EDMONTON -- As teachers across Alberta gear up for in-person class on Monday, a local elementary school teacher says despite her nerves she’s looking forward to seeing her students again.

“It’s so impersonal online and just being in-person and hearing them laughing and they’re at least able to talk with their friends and laugh and interact,” said Cassandra Christen, a grade two teacher.

On Thursday, Dr. Deena Hinshaw announced that in-person learning will resume saying data from the fall showed in-school transmission of COVID-19 was not the main driver for positive cases in schools.

“In fact analysis of all of our cases in school-aged children only about 6 per cent of all of these cases were determined to have been acquired at school,” Hinshaw added.

Christen even co-created a book last year, titled Can’t Mask Our Excitement, to help students with the additional health requirements.

“I’m really impressed with how the kids wear their masks all the time for seven year-olds they’ve been so great about it. They hand sanitize, they try to remember their distancing,” said Christen.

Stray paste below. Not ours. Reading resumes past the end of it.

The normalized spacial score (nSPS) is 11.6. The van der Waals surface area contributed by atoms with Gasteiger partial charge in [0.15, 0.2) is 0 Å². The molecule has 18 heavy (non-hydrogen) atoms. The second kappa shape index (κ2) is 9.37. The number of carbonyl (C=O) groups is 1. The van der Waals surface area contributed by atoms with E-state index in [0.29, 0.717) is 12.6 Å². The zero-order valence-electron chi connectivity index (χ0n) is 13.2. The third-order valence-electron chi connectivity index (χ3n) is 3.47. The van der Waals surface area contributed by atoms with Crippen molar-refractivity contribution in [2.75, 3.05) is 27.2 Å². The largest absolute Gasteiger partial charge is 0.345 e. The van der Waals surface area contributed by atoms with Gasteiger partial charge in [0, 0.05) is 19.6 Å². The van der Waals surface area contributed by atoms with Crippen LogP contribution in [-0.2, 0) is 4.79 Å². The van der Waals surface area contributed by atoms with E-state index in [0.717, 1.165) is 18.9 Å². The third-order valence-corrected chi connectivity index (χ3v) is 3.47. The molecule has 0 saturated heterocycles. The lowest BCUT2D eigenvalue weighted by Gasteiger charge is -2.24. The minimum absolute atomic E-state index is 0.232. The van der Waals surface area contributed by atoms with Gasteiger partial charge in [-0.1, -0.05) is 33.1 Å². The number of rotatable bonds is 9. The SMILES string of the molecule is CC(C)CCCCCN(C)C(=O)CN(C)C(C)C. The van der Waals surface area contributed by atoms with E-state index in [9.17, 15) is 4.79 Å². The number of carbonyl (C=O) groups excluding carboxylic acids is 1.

She added that despite her eagerness to welcome her students back, anxiety still exists with COVID-19 transmission, a view shared with fellow instructors she has spoken with.

“It’s nerve-wracking yeah. There’s still that anxiety I would say and I know some of the teachers I’ve talked to, they’re feeling the same thing,” quipped Chirsten.

“There’s that I’m glad to be back in the classroom but I’m nervous about, I’m still nervous about the contact and the exposures.”

On Sunday, Alberta 811 new COVID-19 cases and 12 deaths.

With files from CTV News Edmonton's Amanda Anderson